Rialto Theater

1501 Douglas Street,
Omaha, NE 68102

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Rialto Theatre, Omaha, Nebraska in 1920

Viewing: Photo | Street View

The Rialto Theater opened May 29, 1918 with John Barrymore in “Raffles”. It originally featured a diagonal floor plan and seating arrangements, and a multi-colored, terra-cotta exterior.

For promotional use, the theater has three large vertical billboard-type signs, one on the cut-off front corner of the building, and another on each side of the theater’s center board.

After the Rialto Theatre closed, the building was used for many different retail store purposes. It was later demolished.

Contributed by Richard Pittenger

Recent comments (view all 9 comments)

psteuert on April 30, 2002 at 5:52 pm

Is this building at 14th and Douglas St.? Does anyone know where I could find a photo of the Douglas St side of the building? There used to be a diner there;and I am looking for a photo of the outside of it.

IvanSteinke on December 11, 2002 at 5:49 am

The Rialto Theater sat on the northeast corner of 15th and Douglas, where the Union Pacific office building is now being constructed.

If you want to find pictures of this building, from either side, the place to go is to the archival photography department at the Durham Western Heritage Museum in Omaha. They have over 21,000 pictures of Old Omaha, including the Rialto Theater. I know, because I have seen them.

beardbear31 on September 30, 2004 at 5:18 pm

A vintage view of the Rialto theater can be found at http://www.historicomaha.com/cp4.jpg

WAJWAJ on December 2, 2005 at 7:46 pm

Several architectural elements from the Rialto Theatre, as seen in the photo from beardbear31 on 30 Sep 2004, can be found at Lanoha’s Nursery in Omaha.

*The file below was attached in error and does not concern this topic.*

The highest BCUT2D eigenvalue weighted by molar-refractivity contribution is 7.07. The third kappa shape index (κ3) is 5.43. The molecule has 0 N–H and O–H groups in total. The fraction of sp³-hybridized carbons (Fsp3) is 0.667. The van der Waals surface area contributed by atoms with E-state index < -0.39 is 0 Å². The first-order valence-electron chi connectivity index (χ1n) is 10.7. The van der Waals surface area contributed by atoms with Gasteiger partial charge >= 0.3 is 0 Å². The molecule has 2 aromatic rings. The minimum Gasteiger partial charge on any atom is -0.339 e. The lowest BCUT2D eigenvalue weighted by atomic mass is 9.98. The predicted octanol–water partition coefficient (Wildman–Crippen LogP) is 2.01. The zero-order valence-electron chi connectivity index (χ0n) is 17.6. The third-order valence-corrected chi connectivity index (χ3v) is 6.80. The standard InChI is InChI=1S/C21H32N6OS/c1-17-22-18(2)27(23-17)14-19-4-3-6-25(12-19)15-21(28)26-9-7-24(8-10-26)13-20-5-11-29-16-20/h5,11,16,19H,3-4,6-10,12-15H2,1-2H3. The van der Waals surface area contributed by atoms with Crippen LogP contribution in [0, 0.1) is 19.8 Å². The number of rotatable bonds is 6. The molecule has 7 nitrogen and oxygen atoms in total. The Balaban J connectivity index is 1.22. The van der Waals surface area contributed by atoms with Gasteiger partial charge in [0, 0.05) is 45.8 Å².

rivest266 on December 4, 2011 at 8:00 am

This opened on May 29th, 1918 by A. H. Blank. I have posted the grand opening ad here.

Joe Vogel
Joe Vogel on October 15, 2012 at 12:26 pm

There is a photo depicting part of the lobby of either the Rialto Theatre or the Orpheum Theatre in Omaha, published in 1926 in a trade journal for the marble industry called Through the Ages. The magazine used the same photo twice, one caption identifying it as the Rialto and the other as the Orpheum. This is the photo, as scanned and displayed by the web site Quarries and Beyond, which has copyrighted the scan (so don’t upload it to the photos section here.)

I think the photo probably depicts the Rialto, though. The lighting fixtures have an Art Nouveau look, which doesn’t match the French Renaissance style of the Orpheum (1926) but might well have been used in the older Rialto (1918.)

Shehan13644 on April 4, 2016 at 7:36 pm

I am very interested in the history of the Rialto in Omaha. Does anyone have historic items, programs, or photographs of it that you might be interested in selling?

DavidZornig on November 11, 2016 at 10:43 am

1961 photo of the former Rialto as Tully’s added, courtesy of Steve Raglin. There is a second photo of Cooper’s Cinerama next door as well. Maybe some one with photo editing skills can combine the two.

DavidZornig on November 11, 2016 at 10:54 am

1/16/37 photo & copy added courtesy of Charles Martens.

“Opening of the Burlington Bus Depot at the corner of 15th and Douglas Streets. 1-16-1937”

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